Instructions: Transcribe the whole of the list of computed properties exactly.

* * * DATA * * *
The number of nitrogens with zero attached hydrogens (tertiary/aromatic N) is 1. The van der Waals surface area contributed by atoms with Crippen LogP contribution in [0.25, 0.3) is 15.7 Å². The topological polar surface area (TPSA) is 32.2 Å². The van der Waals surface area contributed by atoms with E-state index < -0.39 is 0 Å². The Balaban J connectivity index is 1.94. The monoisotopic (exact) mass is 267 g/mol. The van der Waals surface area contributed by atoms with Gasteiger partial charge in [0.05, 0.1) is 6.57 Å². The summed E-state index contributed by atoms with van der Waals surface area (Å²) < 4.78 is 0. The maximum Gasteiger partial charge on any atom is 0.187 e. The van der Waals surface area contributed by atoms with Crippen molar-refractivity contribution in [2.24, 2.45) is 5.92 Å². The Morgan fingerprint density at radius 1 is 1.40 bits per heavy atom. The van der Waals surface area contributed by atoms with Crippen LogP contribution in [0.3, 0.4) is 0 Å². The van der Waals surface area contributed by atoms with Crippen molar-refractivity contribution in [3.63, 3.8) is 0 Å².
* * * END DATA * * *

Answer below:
The number of nitrogens with zero attached hydrogens (tertiary/aromatic N) is 1. The van der Waals surface area contributed by atoms with Crippen LogP contribution in [0.25, 0.3) is 15.7 Å². The topological polar surface area (TPSA) is 32.2 Å². The van der Waals surface area contributed by atoms with E-state index < -0.39 is 0 Å². The Balaban J connectivity index is 1.94. The monoisotopic (exact) mass is 267 g/mol. The van der Waals surface area contributed by atoms with Gasteiger partial charge in [0.05, 0.1) is 6.57 Å². The summed E-state index contributed by atoms with van der Waals surface area (Å²) < 4.78 is 0. The maximum Gasteiger partial charge on any atom is 0.187 e. The van der Waals surface area contributed by atoms with Crippen molar-refractivity contribution in [2.24, 2.45) is 5.92 Å². The Morgan fingerprint density at radius 1 is 1.40 bits per heavy atom. The van der Waals surface area contributed by atoms with Crippen LogP contribution in [0.3, 0.4) is 0 Å². The van der Waals surface area contributed by atoms with Crippen molar-refractivity contribution in [3.63, 3.8) is 0 Å².